That's a big mistake. And here's why. Morality is such that grave injustices tend to override other moral considerations. To enslave or impoverish another person is a grave injustice. It would need remediation very urgently. Considerations of honesty, procedural justice, loyalty, and even the duty not to cause harm would tend not to stand up against it. The Underground Railroad was morally upright, after all. It was permissible to lie to free a slave, to be disloyal to free a slave, and even to do violence to a slave master who refused to free his slave. It is also permissible to take property from a wealthy person who has stolen it from someone else and thereby impoverished that person. Robin Hood is, after all, a hero, not a villain. This is all, at least roughly, as it should be. But when "social justice" replaces ordinary justice, we run into trouble. The left makes redistribution of wealth (from the wealthy who obtained their wealth fairly and to the poor who are poor through no one else's doing) more important than considerations of honesty, procedural justice, loyalty, and even the duty not to cause harm. This is why the left is dishonest, scoffs at the rule of law, shrugs at considerations of loyalty, and doesn't mind harming innocents in order to try to bring about an egalitarian society. This is how progressivism has been so destructive to American political life.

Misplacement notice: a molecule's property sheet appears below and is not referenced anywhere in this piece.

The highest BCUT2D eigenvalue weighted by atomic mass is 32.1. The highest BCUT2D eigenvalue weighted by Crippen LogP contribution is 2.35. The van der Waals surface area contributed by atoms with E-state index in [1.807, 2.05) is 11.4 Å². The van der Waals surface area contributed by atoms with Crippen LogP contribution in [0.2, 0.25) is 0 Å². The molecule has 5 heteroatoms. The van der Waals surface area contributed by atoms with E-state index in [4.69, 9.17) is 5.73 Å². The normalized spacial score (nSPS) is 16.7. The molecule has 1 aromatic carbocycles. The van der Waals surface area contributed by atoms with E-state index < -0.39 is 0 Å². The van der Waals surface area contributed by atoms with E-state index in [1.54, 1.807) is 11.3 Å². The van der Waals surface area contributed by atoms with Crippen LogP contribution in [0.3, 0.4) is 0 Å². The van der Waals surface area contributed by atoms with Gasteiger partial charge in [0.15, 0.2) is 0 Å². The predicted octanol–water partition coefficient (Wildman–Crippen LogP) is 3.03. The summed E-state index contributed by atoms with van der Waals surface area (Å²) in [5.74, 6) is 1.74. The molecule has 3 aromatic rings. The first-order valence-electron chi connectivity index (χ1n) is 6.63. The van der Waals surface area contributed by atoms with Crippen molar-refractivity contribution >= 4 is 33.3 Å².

An aside: It's the true believers I'm referring to here. Some of the leaders are merely opportunistic kleptocrats or power-hungry narcissists who care not one whit about moral considerations. You can't always tell which kind of leftist you're dealing with. Barack Obama said that he didn't like the Constitution because it left out "positive rights" (another term for "social justice") and he is happy to violate the Constitution and to follow Jonathan Gruber's advice that Americans be lied to in order to get them to accept Obamacare. Wilson was happy to take political prisoners. FDR was happy to pack the SCOTUS with six more justices in order to get his New Deal control of people's economic lives. Are these true believers or merely opportunistic kleptocrats or power-hungry narcissists? Perhaps a mix of both, as the soul of man is complex.